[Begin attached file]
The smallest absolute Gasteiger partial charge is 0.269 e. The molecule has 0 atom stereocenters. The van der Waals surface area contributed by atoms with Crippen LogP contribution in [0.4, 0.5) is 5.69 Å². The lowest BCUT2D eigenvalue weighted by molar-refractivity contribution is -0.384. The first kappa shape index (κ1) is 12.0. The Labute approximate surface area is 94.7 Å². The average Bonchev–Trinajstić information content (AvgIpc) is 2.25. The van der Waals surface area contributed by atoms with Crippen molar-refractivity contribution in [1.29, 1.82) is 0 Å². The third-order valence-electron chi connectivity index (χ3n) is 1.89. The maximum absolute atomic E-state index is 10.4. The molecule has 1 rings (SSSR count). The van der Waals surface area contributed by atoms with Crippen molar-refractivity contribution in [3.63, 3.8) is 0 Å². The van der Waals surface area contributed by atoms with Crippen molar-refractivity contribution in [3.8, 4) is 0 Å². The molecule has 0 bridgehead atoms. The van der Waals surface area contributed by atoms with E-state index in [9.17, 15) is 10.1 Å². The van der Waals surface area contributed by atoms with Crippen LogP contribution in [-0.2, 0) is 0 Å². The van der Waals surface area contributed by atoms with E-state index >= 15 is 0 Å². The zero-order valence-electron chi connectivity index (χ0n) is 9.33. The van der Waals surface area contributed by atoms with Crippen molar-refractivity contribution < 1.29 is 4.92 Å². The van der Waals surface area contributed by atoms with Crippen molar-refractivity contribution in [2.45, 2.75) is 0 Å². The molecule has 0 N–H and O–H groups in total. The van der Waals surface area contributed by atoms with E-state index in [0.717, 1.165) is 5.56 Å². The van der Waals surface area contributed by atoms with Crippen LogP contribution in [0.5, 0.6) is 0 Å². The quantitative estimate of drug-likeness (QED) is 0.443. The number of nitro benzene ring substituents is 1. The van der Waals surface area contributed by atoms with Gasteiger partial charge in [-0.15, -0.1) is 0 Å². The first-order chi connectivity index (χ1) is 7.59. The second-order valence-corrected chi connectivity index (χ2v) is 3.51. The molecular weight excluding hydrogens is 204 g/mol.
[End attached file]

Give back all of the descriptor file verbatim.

The smallest absolute Gasteiger partial charge is 0.269 e. The molecule has 0 atom stereocenters. The van der Waals surface area contributed by atoms with Crippen LogP contribution in [0.4, 0.5) is 5.69 Å². The lowest BCUT2D eigenvalue weighted by molar-refractivity contribution is -0.384. The first kappa shape index (κ1) is 12.0. The Labute approximate surface area is 94.7 Å². The average Bonchev–Trinajstić information content (AvgIpc) is 2.25. The van der Waals surface area contributed by atoms with Crippen molar-refractivity contribution in [1.29, 1.82) is 0 Å². The third-order valence-electron chi connectivity index (χ3n) is 1.89. The maximum absolute atomic E-state index is 10.4. The molecule has 1 rings (SSSR count). The van der Waals surface area contributed by atoms with Crippen molar-refractivity contribution in [3.63, 3.8) is 0 Å². The van der Waals surface area contributed by atoms with Crippen molar-refractivity contribution in [3.8, 4) is 0 Å². The molecule has 0 bridgehead atoms. The van der Waals surface area contributed by atoms with E-state index in [9.17, 15) is 10.1 Å². The van der Waals surface area contributed by atoms with Crippen LogP contribution in [-0.2, 0) is 0 Å². The van der Waals surface area contributed by atoms with E-state index >= 15 is 0 Å². The zero-order valence-electron chi connectivity index (χ0n) is 9.33. The van der Waals surface area contributed by atoms with Crippen molar-refractivity contribution < 1.29 is 4.92 Å². The van der Waals surface area contributed by atoms with Crippen molar-refractivity contribution in [2.45, 2.75) is 0 Å². The molecule has 0 N–H and O–H groups in total. The van der Waals surface area contributed by atoms with E-state index in [0.717, 1.165) is 5.56 Å². The van der Waals surface area contributed by atoms with Crippen LogP contribution in [0.5, 0.6) is 0 Å². The quantitative estimate of drug-likeness (QED) is 0.443. The number of nitro benzene ring substituents is 1. The van der Waals surface area contributed by atoms with Gasteiger partial charge in [-0.15, -0.1) is 0 Å². The first-order chi connectivity index (χ1) is 7.59. The second-order valence-corrected chi connectivity index (χ2v) is 3.51. The molecular weight excluding hydrogens is 204 g/mol.